Labor economists generally agree that each extra year of school raises someone's earning by 10-15%. But it turns out that math classes could account for half of those gains.
And we can thank Ronald Reagan for this piece of knowledge. Following a critical report of the American education system by the Reagan administration in 1983, many states around the country raised the number of math and science courses that were required for graduation. In a new paper, Harvard's Joshua Goodman looks at what happened to earnings following the reforms. The higher math requirements (typically from 0 or 1 required courses to 2 or 3 courses) had the biggest impact on schools in low-income, black areas (most likely because white/higher income students were already taking 2 or 3 math classes.)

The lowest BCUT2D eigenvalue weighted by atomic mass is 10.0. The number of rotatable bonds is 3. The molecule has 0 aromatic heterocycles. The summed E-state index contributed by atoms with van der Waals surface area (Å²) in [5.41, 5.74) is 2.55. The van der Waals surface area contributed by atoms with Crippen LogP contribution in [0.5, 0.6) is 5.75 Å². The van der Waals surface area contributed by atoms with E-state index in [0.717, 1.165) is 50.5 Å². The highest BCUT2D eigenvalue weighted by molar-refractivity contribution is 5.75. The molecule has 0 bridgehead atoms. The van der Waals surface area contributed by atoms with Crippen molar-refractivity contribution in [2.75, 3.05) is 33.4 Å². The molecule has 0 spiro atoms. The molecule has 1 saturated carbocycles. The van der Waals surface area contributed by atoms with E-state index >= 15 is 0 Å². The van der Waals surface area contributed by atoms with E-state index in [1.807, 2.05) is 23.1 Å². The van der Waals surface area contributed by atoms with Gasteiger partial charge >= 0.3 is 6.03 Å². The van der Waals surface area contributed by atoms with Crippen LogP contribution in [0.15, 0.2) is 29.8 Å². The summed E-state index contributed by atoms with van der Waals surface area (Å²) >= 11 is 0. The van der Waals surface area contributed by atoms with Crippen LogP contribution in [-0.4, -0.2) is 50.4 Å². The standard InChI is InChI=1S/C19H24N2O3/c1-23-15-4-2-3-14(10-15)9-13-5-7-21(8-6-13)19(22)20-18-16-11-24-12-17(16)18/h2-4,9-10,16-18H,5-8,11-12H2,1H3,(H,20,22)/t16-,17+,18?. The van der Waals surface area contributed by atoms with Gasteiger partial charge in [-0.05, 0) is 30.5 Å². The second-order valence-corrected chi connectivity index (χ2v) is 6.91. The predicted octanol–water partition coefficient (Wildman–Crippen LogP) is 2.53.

Goodman finds that:
[B]lacks benefited substantially from the additional math courses they were induced to take by these reforms. Each class is estimated on average to raise blacks' earnings by around 8%. Given that 15% is usually an upper estimate for the value of a year of schooling, these results imply that math coursework can [account for] a substantial portion of that value, at least for blacks.
Overall, however, the increased requirements that followed the Reagan report didn't have a sizable impact on earnings for the nation as a whole -- again, probably because the average student was already taking more than the new minimum requirements.